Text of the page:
Generally (but not always) pronouns stand for (pro + noun) or refer to a noun, an individual or individuals or thing or things (the pronoun's antecedent) whose identity is made clear earlier in the text. For instance, we are bewildered by writers who claim something like
They is a pronoun referring to someone, but who are they? Cows? whom do they represent? Sloppy use of pronouns is unfair.
Not all pronouns will refer to an antecedent, however.
The word "everyone" has no antecedent.
The problem of agreement between a pronoun and its antecedent and between a pronoun and its verb is treated in another section on Pronoun-Antecedent Consistency. The quizzes on pronoun usage are also listed at the end of that section.
This section will list and briefly describe the several kinds of pronouns.
Unlike English nouns, which usually do not change form except for the addition of an -s ending to create the plural or the apostrophe + s to create the possessive, personal pronouns (which stand for persons or things) change form according to their various uses within a sentence. Thus I is used as the subject of a sentence (I am happy.), me is used as an object in various ways (He hit me. He gave me a book. Do this for me.), and my is used as the possessive form (That's my car.) The same is true of the other personal pronouns: the singular you and he/she/it and the plural we, you, and they. These forms are called cases. An easily printable chart is available that shows the various Cases of the Personal Pronouns.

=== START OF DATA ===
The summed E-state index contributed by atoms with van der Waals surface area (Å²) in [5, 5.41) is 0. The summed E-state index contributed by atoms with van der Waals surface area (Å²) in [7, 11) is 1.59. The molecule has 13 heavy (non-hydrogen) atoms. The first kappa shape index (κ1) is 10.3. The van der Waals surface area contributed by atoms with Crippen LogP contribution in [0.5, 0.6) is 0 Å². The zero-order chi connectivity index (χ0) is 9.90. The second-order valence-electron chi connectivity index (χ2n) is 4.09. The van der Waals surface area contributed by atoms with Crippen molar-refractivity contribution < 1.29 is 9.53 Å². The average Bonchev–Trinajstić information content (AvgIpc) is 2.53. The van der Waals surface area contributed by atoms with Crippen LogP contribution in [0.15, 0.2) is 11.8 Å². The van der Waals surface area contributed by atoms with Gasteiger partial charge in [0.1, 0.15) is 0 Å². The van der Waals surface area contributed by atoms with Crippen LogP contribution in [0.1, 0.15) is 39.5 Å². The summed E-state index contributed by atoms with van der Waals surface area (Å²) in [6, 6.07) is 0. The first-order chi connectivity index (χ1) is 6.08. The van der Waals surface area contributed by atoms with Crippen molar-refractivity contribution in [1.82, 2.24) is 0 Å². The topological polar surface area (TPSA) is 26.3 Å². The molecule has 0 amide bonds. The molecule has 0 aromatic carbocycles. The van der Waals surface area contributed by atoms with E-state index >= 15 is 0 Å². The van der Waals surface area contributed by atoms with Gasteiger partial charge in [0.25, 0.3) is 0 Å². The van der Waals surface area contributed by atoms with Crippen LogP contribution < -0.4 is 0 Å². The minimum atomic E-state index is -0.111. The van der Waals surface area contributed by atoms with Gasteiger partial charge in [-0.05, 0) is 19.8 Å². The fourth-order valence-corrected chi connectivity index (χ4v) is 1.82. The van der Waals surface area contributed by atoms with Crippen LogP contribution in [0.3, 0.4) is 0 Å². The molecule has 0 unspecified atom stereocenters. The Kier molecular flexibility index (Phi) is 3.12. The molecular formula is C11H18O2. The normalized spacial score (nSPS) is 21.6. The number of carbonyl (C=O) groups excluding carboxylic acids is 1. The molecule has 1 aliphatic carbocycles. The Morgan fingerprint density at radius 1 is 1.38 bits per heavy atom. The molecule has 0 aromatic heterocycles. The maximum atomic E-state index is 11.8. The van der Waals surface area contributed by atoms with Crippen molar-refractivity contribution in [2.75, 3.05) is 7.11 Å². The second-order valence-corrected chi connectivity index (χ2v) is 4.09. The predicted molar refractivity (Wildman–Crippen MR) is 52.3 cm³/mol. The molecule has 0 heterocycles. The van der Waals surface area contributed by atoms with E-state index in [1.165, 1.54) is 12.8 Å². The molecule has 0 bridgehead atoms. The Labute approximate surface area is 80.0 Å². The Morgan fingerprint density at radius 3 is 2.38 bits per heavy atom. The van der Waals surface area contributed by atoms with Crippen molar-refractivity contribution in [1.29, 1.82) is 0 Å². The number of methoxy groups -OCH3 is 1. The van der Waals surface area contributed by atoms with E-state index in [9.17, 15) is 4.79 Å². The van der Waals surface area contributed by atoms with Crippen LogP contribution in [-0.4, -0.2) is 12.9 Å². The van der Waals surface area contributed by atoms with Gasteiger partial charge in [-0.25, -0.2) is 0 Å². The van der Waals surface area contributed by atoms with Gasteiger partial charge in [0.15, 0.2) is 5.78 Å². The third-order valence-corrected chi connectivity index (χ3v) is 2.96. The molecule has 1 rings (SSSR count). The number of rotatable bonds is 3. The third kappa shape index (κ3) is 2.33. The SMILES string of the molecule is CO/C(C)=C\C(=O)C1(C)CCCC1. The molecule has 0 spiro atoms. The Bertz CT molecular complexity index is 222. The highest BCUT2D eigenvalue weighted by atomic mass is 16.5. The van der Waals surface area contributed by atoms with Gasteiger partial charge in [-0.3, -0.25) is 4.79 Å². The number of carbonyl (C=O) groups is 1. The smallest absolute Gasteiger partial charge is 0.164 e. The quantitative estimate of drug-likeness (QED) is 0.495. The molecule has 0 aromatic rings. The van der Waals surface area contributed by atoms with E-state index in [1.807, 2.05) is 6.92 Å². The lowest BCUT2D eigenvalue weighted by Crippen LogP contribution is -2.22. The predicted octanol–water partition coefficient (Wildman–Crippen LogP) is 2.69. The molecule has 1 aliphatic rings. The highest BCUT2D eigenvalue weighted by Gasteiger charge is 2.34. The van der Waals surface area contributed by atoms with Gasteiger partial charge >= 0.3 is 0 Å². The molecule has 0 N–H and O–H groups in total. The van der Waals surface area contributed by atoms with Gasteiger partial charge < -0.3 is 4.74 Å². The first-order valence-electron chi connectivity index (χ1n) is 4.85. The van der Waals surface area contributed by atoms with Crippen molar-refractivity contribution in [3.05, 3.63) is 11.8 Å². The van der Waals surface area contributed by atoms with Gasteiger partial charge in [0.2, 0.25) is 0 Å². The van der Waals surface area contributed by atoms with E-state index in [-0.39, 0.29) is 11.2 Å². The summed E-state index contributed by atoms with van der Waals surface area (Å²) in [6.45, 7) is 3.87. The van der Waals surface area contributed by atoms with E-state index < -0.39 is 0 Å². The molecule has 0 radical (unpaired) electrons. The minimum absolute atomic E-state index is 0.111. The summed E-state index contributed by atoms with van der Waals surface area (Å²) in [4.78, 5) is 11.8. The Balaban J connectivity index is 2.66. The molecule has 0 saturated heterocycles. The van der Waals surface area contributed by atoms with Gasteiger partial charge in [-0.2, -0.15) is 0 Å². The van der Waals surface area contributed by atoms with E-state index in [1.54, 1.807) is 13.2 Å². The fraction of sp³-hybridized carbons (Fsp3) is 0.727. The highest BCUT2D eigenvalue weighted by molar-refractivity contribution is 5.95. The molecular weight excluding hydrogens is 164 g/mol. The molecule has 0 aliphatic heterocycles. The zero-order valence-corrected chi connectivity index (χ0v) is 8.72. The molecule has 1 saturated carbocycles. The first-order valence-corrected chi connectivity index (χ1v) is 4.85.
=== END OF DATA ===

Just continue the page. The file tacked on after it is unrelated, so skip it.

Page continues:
Personal pronouns can also be characterized or distinguished by person. First person refers to the speaker(s) or writer(s) ("I" for singular, "we" for plural). Second person refers to the person or people being spoken or written to ("you" for both singular and plural). Third person refers to the person or people being spoken or written about ("he," "she," and "it" for singular, "they" for plural). The person of a pronoun is also demonstrated in the chart Cases of the Personal Pronouns. As you will see there, each person can change form, reflecting its use within a sentence. Thus, "I" becomes "me" when used as an object ("She left me") and "my" when used in its possessive role (That's my car"); "they" becomes "them" in object form ("I like them") and "their" in possessive ("That's just their way").
When a personal pronoun is connected by a conjunction to another noun or pronoun, its case does not change. We would write "I am taking a course in Asian history"; if Talitha is also taking that course, we would write "Talitha and I are taking a course in Asian history." (Notice that Talitha gets listed before "I" does. This is one of the few ways in which English is a "polite" language.) The same is true when the object form is called for: "Professor Vendetti gave all her books to me"; if Talitha also received some books, we'd write "Professor Vendetti gave all her books to Talitha and me." For more on this, see cases of pronouns.
If one is interested in the uses of one as a numerical and impersonal pronoun, one should click the enter button.
When a pronoun and a noun are combined (which will happen with the plural first- and second-person pronouns), choose the case of the pronoun that would be appropriate if the noun were not there.
With the second person, we don't really have a problem because the subject form is the same as the object form, "you":
Among the possessive pronoun forms, there is also what is called the nominative possessive: mine, yours, ours, theirs.
The family of demonstratives (this/that/these/those/such) can behave either as pronouns or as determiners.